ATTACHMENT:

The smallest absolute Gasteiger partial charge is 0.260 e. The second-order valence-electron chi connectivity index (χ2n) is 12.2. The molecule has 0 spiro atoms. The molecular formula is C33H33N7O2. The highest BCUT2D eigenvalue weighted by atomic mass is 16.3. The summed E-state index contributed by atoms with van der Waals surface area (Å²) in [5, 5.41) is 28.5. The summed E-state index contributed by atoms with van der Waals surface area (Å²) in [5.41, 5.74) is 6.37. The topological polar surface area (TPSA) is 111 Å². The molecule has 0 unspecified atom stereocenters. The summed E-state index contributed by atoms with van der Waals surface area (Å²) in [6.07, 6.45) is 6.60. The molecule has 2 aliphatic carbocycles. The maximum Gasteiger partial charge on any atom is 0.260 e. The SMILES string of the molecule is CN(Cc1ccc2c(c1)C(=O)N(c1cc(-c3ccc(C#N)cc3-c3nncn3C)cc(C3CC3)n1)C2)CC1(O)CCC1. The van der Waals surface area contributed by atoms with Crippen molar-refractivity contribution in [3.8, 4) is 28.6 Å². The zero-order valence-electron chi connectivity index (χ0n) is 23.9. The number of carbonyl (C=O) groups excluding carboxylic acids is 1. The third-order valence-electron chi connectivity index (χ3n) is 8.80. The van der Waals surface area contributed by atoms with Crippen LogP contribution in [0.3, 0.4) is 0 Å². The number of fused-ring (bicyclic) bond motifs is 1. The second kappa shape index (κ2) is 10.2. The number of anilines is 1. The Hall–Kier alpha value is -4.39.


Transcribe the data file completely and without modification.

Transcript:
The smallest absolute Gasteiger partial charge is 0.260 e. The second-order valence-electron chi connectivity index (χ2n) is 12.2. The molecule has 0 spiro atoms. The molecular formula is C33H33N7O2. The highest BCUT2D eigenvalue weighted by atomic mass is 16.3. The summed E-state index contributed by atoms with van der Waals surface area (Å²) in [5, 5.41) is 28.5. The summed E-state index contributed by atoms with van der Waals surface area (Å²) in [5.41, 5.74) is 6.37. The topological polar surface area (TPSA) is 111 Å². The molecule has 0 unspecified atom stereocenters. The summed E-state index contributed by atoms with van der Waals surface area (Å²) in [6.07, 6.45) is 6.60. The molecule has 2 aliphatic carbocycles. The maximum Gasteiger partial charge on any atom is 0.260 e. The SMILES string of the molecule is CN(Cc1ccc2c(c1)C(=O)N(c1cc(-c3ccc(C#N)cc3-c3nncn3C)cc(C3CC3)n1)C2)CC1(O)CCC1. The van der Waals surface area contributed by atoms with Crippen molar-refractivity contribution in [3.8, 4) is 28.6 Å². The zero-order valence-electron chi connectivity index (χ0n) is 23.9. The number of carbonyl (C=O) groups excluding carboxylic acids is 1. The third-order valence-electron chi connectivity index (χ3n) is 8.80. The van der Waals surface area contributed by atoms with Crippen LogP contribution in [0.3, 0.4) is 0 Å². The number of fused-ring (bicyclic) bond motifs is 1. The second kappa shape index (κ2) is 10.2. The number of anilines is 1. The Hall–Kier alpha value is -4.39.